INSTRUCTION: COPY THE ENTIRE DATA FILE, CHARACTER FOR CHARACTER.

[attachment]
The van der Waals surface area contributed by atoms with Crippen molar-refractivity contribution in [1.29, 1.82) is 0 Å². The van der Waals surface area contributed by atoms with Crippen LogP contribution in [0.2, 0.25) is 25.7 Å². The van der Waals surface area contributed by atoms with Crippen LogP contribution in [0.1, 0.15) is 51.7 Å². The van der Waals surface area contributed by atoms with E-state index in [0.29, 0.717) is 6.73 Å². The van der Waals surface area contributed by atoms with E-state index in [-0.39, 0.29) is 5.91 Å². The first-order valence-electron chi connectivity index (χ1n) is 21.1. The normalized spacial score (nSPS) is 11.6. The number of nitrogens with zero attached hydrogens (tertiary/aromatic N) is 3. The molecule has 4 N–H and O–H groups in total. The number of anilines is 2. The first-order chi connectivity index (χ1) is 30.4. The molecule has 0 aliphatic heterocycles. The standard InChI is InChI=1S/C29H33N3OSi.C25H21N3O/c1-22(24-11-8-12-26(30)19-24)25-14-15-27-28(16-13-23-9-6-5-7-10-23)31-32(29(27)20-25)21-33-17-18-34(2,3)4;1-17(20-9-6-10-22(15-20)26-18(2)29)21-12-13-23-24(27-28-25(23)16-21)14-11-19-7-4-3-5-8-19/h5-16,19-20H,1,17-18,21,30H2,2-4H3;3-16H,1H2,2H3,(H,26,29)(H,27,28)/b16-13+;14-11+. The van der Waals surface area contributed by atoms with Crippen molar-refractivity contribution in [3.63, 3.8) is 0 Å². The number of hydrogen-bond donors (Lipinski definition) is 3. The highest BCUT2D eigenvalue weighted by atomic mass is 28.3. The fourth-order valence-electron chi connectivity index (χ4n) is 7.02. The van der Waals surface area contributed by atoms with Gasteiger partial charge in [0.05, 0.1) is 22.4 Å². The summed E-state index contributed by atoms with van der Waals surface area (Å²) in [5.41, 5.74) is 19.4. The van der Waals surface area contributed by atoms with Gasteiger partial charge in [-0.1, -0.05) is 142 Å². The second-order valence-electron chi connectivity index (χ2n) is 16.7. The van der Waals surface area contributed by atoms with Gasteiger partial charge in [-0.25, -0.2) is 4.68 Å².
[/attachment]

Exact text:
The van der Waals surface area contributed by atoms with Crippen molar-refractivity contribution in [1.29, 1.82) is 0 Å². The van der Waals surface area contributed by atoms with Crippen LogP contribution in [0.2, 0.25) is 25.7 Å². The van der Waals surface area contributed by atoms with Crippen LogP contribution in [0.1, 0.15) is 51.7 Å². The van der Waals surface area contributed by atoms with E-state index in [0.29, 0.717) is 6.73 Å². The van der Waals surface area contributed by atoms with E-state index in [-0.39, 0.29) is 5.91 Å². The first-order valence-electron chi connectivity index (χ1n) is 21.1. The normalized spacial score (nSPS) is 11.6. The number of nitrogens with zero attached hydrogens (tertiary/aromatic N) is 3. The molecule has 4 N–H and O–H groups in total. The number of anilines is 2. The first-order chi connectivity index (χ1) is 30.4. The molecule has 0 aliphatic heterocycles. The standard InChI is InChI=1S/C29H33N3OSi.C25H21N3O/c1-22(24-11-8-12-26(30)19-24)25-14-15-27-28(16-13-23-9-6-5-7-10-23)31-32(29(27)20-25)21-33-17-18-34(2,3)4;1-17(20-9-6-10-22(15-20)26-18(2)29)21-12-13-23-24(27-28-25(23)16-21)14-11-19-7-4-3-5-8-19/h5-16,19-20H,1,17-18,21,30H2,2-4H3;3-16H,1H2,2H3,(H,26,29)(H,27,28)/b16-13+;14-11+. The van der Waals surface area contributed by atoms with Crippen molar-refractivity contribution in [3.63, 3.8) is 0 Å². The number of hydrogen-bond donors (Lipinski definition) is 3. The highest BCUT2D eigenvalue weighted by atomic mass is 28.3. The fourth-order valence-electron chi connectivity index (χ4n) is 7.02. The van der Waals surface area contributed by atoms with Gasteiger partial charge in [0.05, 0.1) is 22.4 Å². The summed E-state index contributed by atoms with van der Waals surface area (Å²) in [5.41, 5.74) is 19.4. The van der Waals surface area contributed by atoms with Gasteiger partial charge in [-0.1, -0.05) is 142 Å². The second-order valence-electron chi connectivity index (χ2n) is 16.7. The van der Waals surface area contributed by atoms with Gasteiger partial charge in [-0.25, -0.2) is 4.68 Å².